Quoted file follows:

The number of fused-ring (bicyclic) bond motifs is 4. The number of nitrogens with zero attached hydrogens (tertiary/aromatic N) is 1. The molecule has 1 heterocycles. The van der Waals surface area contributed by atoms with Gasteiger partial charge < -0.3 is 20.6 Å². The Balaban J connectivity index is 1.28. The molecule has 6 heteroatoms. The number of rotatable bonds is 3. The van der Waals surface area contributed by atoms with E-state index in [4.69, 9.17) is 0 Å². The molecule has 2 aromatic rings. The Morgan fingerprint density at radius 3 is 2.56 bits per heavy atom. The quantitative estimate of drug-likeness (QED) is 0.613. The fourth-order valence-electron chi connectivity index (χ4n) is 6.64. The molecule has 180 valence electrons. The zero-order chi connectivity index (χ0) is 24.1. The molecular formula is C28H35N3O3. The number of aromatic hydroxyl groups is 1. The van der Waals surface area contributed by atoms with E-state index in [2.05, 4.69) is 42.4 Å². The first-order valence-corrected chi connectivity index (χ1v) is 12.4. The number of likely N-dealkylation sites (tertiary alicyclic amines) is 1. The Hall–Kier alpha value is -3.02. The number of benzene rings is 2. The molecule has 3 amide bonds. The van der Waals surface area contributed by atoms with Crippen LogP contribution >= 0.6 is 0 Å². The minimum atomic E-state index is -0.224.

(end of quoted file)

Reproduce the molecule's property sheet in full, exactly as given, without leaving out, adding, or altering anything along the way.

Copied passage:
The number of fused-ring (bicyclic) bond motifs is 4. The number of nitrogens with zero attached hydrogens (tertiary/aromatic N) is 1. The molecule has 1 heterocycles. The van der Waals surface area contributed by atoms with Gasteiger partial charge < -0.3 is 20.6 Å². The Balaban J connectivity index is 1.28. The molecule has 6 heteroatoms. The number of rotatable bonds is 3. The van der Waals surface area contributed by atoms with E-state index in [4.69, 9.17) is 0 Å². The molecule has 2 aromatic rings. The Morgan fingerprint density at radius 3 is 2.56 bits per heavy atom. The quantitative estimate of drug-likeness (QED) is 0.613. The fourth-order valence-electron chi connectivity index (χ4n) is 6.64. The molecule has 180 valence electrons. The zero-order chi connectivity index (χ0) is 24.1. The molecular formula is C28H35N3O3. The number of aromatic hydroxyl groups is 1. The van der Waals surface area contributed by atoms with E-state index in [2.05, 4.69) is 42.4 Å². The first-order valence-corrected chi connectivity index (χ1v) is 12.4. The number of likely N-dealkylation sites (tertiary alicyclic amines) is 1. The Hall–Kier alpha value is -3.02. The number of benzene rings is 2. The molecule has 3 amide bonds. The van der Waals surface area contributed by atoms with Crippen LogP contribution >= 0.6 is 0 Å². The minimum atomic E-state index is -0.224.